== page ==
Of the 250 million Americans over the age of 15, the National Retail Federation projects that 140.1 million of us will go shopping this weekend, spending more than $50 billion over the four days, or $357 per person. Adding the rest of holiday shopping, Americans are expected to spend a total of $804 on gifts this year.
Newspapers and magazines this time of year run their obligatory annual “tips to avoid getting into credit card problems” articles. Carry cash. Make a budget. Tie a string on your finger. Boil an eye of a newt and frog toe.
No number of incantations and tricks, however, can replace this one simple plan: only spend what you can afford.
If you have an extra $804 laying around, feel free to spend it. If not, don’t.
I’m a typical man, so shopping is, to me, an activity of purpose, not one of leisure. Shopping is what you do when you need something that someone else is offering for sale. You go to a store, purchase the thing and then go home. Whenever possible, I shop online, so as to free up more time for activities that are more pleasurable, like having a tooth pulled or serving as a waterboarding test subject.
But this isn’t a laughing matter. A 2008 academic paper in the Journal of Consumer Research found that oniomania, a compulsive desire to shop, afflicts approximately 9 percent of Americans—or the same percentage who suffer from diabetes.
Like diabetes, compulsive shopping leads to a plethora of related problems, including unsustainable debt levels.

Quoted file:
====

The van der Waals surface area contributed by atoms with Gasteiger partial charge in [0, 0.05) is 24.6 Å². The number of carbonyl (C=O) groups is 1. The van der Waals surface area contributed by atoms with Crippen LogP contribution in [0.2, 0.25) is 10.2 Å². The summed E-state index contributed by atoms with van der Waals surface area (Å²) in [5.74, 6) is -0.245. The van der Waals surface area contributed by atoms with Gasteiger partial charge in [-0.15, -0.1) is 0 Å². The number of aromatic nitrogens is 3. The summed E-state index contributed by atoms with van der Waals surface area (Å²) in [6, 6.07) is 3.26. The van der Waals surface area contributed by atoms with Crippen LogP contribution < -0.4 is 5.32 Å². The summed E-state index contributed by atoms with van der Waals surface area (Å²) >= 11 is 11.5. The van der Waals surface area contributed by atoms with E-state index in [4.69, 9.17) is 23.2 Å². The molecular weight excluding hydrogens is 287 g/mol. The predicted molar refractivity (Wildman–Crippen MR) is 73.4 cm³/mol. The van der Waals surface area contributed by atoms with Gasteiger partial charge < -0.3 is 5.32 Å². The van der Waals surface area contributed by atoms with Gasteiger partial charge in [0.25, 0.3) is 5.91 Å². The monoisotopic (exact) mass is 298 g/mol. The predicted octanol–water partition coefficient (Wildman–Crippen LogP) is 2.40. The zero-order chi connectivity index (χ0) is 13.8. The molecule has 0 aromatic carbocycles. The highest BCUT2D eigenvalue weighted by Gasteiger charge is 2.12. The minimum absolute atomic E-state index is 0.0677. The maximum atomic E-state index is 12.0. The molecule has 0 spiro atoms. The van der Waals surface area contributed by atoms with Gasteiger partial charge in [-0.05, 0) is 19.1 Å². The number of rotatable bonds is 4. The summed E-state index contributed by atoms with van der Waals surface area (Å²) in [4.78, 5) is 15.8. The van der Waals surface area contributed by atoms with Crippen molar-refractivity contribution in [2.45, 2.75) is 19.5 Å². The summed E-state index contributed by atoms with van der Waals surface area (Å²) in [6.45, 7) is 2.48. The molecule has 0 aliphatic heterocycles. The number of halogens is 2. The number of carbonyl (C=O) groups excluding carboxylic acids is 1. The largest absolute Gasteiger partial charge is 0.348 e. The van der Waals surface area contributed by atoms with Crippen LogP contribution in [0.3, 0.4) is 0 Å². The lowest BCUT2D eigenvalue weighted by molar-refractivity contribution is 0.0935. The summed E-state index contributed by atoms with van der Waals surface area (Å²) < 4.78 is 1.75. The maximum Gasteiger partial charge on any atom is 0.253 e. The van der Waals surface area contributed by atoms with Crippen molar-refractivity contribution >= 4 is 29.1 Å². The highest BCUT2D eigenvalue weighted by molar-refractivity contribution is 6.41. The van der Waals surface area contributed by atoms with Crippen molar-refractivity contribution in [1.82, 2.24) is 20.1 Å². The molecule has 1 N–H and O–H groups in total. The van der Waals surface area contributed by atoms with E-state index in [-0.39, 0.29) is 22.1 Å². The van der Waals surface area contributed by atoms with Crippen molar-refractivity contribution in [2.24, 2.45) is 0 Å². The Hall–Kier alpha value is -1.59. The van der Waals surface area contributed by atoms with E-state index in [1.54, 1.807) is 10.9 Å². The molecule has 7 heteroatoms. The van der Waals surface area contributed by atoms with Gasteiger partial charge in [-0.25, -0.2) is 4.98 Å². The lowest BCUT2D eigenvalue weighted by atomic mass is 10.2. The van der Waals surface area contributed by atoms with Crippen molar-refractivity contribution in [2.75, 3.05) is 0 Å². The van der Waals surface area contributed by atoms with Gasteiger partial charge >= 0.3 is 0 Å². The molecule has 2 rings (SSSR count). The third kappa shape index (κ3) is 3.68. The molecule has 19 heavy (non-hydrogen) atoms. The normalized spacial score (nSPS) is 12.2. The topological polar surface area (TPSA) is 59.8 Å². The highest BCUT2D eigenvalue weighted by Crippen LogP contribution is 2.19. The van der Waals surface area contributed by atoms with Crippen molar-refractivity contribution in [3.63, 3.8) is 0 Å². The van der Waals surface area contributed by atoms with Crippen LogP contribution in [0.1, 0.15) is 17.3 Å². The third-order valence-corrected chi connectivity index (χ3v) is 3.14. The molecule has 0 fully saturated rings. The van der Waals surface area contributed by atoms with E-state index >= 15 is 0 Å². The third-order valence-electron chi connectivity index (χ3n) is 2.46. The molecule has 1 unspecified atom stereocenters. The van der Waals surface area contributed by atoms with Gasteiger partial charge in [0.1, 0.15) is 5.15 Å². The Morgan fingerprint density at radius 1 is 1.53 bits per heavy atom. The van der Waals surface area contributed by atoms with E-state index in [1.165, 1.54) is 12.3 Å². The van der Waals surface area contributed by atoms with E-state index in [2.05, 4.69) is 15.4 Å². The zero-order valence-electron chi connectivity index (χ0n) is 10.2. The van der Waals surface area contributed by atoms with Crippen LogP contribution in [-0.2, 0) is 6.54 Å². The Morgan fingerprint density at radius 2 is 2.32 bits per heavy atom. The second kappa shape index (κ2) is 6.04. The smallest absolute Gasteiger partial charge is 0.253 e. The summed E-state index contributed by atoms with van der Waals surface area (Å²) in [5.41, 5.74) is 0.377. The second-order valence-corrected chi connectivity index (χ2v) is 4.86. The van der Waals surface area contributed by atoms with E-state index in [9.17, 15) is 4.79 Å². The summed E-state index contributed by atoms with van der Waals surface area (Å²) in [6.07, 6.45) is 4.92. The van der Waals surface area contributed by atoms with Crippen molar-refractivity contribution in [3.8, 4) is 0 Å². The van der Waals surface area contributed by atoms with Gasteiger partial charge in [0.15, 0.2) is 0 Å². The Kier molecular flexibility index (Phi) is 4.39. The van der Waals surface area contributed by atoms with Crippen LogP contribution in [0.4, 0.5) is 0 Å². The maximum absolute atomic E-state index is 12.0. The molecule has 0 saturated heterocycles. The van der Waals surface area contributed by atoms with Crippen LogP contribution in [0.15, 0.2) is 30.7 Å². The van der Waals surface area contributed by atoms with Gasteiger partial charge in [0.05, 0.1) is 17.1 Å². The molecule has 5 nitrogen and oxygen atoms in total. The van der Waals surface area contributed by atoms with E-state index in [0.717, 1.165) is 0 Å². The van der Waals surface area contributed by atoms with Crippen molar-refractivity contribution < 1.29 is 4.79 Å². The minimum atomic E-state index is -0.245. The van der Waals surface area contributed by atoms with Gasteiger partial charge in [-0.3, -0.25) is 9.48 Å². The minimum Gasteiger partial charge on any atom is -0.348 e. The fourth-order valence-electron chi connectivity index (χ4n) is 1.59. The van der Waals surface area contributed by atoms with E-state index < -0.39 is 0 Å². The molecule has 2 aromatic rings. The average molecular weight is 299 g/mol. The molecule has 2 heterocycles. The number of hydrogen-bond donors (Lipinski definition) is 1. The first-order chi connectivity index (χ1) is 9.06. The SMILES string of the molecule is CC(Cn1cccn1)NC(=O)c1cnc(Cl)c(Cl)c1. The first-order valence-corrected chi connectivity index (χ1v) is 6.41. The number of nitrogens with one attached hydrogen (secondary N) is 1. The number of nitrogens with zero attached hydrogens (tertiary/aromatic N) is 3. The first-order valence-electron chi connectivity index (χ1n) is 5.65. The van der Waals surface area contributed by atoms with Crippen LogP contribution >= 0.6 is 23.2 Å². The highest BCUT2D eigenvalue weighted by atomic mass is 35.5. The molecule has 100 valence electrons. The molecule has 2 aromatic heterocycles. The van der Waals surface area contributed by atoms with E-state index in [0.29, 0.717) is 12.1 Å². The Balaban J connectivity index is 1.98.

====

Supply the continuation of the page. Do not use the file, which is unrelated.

There are two general schools of thought regarding the 2008 recession. Some people blame the economic contraction on bankers and other lenders who, either because of their greed or naiveté, were eager to loan money to people who couldn’t reasonably afford to borrow it.
The other school of thought blames the recession on borrowers who were too greedy or naïve not to know their own practical debt limits.
But there is no disagreement that the core economic problem in 2008 was an overabundance of debt, not a lack of consumer demand.
Prior to the 2008 recession, consumer credit in the US totaled $2.6 trillion. Mostly as a result of write-offs and defaults, the figure declined to $2.4 trillion by July 2010.
Since then, consumer credit has increased 33 percent, to $3.2 trillion. That increase is not spread equally among households. Slightly over half of all households carry no credit card debt. Of the 47 percent of households that do carry card balances, the average balance is $15,257.
The average interest rate on all variable rate cards is currently 15.2 percent, meaning these indebted households are paying almost $200 a month in non-deductible interest expense.
Apparently a relatively small number of households have a very significant problem.